Supreme Court hears controversial Texas case on voting rights, racial discrimination in redistricting

WASHINGTON — A nearly decade-long case of redrawing political districts in Texas is finally being  heard by the Supreme Court.

The case had been tabled by the Supremes last year on a 5 - 4 ideological vote of conservatives over liberals on the High Court pending appeal.

On Tuesday, the voting rights case, Abbott vs. Perez,  got its day in court— the highest court in the land, no less.

And the stakes are high, too, since the case involves whether Republican redistricting in Texas was motivated by racial discrimination or pure politics.

In any event, the final ruling could determine if some districts are unconstitutional and need to be re-drawn, which could spell more power for Democrats by gaining more seats from areas with mostly Democratic voters.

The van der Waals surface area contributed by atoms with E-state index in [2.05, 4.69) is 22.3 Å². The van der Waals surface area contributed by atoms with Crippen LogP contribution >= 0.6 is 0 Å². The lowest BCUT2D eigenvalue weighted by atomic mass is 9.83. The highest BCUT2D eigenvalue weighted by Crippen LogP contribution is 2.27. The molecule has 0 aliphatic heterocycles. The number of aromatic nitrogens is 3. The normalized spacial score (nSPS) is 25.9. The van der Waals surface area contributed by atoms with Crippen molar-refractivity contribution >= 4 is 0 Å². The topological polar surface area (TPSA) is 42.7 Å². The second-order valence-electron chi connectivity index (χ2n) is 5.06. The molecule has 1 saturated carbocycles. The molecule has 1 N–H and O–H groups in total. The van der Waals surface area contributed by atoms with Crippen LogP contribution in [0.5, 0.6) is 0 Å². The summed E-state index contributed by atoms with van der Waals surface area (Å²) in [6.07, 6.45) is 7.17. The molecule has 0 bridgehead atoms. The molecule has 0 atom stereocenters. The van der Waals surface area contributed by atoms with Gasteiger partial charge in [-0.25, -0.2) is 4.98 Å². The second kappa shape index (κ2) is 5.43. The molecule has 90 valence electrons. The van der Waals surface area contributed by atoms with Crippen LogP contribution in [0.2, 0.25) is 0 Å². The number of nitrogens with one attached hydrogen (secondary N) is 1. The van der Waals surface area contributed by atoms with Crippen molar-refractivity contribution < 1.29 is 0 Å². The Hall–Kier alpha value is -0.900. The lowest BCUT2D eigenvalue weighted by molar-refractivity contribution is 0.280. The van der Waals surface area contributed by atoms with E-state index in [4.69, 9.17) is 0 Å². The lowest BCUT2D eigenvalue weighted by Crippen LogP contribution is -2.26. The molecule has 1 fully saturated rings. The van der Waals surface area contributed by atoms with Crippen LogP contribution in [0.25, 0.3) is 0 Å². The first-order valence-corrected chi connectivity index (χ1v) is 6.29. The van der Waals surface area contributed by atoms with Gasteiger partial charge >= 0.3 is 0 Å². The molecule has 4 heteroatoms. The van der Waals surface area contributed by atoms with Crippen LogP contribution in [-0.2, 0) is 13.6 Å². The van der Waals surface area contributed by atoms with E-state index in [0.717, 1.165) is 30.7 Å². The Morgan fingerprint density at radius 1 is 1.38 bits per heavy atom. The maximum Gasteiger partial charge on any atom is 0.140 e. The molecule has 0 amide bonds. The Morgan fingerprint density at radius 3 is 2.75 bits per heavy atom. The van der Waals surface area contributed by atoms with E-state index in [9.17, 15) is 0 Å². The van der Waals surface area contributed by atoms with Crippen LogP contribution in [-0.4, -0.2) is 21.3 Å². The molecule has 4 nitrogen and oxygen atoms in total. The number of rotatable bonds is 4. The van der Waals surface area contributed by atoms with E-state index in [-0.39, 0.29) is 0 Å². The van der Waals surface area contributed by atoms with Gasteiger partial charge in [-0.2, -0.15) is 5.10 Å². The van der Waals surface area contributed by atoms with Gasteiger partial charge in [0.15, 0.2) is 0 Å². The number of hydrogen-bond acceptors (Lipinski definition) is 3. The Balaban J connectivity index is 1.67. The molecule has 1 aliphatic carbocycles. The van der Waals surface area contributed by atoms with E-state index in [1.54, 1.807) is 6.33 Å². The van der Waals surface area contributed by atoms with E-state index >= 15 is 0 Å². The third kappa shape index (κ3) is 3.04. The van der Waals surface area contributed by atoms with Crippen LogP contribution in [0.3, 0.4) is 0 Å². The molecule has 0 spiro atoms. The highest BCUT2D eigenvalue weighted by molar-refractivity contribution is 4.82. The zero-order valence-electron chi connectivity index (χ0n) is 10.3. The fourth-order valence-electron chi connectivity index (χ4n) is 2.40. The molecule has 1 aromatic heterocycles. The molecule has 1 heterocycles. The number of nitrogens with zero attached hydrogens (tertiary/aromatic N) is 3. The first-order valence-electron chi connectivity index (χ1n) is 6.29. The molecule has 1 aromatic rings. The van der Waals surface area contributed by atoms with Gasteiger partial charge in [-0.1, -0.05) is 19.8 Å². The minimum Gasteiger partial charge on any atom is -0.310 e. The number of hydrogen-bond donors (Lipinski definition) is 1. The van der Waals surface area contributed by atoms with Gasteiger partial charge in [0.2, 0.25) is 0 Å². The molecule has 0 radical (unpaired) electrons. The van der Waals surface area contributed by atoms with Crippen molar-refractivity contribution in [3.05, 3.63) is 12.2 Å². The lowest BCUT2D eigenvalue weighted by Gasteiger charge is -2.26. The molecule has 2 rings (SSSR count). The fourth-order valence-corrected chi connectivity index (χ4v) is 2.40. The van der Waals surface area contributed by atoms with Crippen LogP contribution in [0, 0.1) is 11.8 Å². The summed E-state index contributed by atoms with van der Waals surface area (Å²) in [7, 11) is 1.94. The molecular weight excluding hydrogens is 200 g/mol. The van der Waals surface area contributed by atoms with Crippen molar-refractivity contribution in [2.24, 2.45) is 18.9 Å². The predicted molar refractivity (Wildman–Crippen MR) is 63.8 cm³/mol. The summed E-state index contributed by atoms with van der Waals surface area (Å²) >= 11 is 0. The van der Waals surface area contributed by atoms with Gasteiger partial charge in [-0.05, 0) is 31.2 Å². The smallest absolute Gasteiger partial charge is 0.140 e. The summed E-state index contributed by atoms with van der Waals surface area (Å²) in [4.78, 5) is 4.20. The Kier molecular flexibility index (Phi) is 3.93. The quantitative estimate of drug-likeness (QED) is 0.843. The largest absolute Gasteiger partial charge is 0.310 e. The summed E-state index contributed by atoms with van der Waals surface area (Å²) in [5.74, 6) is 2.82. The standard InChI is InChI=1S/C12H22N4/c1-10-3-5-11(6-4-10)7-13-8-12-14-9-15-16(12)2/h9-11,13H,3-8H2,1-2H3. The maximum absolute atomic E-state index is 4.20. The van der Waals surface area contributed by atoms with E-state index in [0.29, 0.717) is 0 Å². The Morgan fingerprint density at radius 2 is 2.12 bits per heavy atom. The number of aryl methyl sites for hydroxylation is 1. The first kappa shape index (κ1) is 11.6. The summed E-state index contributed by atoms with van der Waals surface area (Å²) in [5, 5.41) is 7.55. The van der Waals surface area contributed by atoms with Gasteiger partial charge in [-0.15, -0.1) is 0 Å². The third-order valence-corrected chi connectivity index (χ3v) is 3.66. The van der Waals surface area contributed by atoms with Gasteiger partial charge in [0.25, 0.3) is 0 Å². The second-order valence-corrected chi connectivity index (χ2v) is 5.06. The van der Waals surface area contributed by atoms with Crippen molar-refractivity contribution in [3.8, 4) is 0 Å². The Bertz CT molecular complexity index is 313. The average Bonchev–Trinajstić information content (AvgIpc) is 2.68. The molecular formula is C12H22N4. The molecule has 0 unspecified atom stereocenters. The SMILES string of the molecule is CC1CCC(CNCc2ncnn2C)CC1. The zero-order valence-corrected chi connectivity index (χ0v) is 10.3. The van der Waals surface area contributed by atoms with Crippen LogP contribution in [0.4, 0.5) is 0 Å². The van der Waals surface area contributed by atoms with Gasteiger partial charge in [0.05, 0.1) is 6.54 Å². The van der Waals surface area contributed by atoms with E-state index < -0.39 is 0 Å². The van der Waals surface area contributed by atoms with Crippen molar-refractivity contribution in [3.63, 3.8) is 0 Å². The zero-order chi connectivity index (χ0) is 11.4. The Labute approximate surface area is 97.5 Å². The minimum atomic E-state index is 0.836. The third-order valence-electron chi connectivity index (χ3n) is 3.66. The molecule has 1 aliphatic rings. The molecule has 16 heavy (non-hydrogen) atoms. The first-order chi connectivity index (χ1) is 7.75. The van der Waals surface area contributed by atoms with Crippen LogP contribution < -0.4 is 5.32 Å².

The High Court's ruling will Not affect districts for the mid-term elections this November, but a ruling against Texas could definitely create a political earthquake for the 2020 election.

The case covers two congressional districts in the Lone Star State but mostly several state house districts.

Even Houston Congresswoman Sheila Jackson Lee showed up to hear this case.

"Let's respect the Voting Rights Act, let's eliminate our past vestitures of discrimination, let's welcome the opportunity of diversity in this nation," a passionate Lee told reporters on the steps of the Supreme Court.

Texas Attorney General Ken Paxton said after the oral arguments that Texas and the DOJ "presented powerful oral arguments in defense of Texas' redistricting maps, and I anticipate a favorable decision."

The supreme court could rule in June, or kick the case back to a lower court yet again.

Perhaps this time, though, someone will finally draw the line!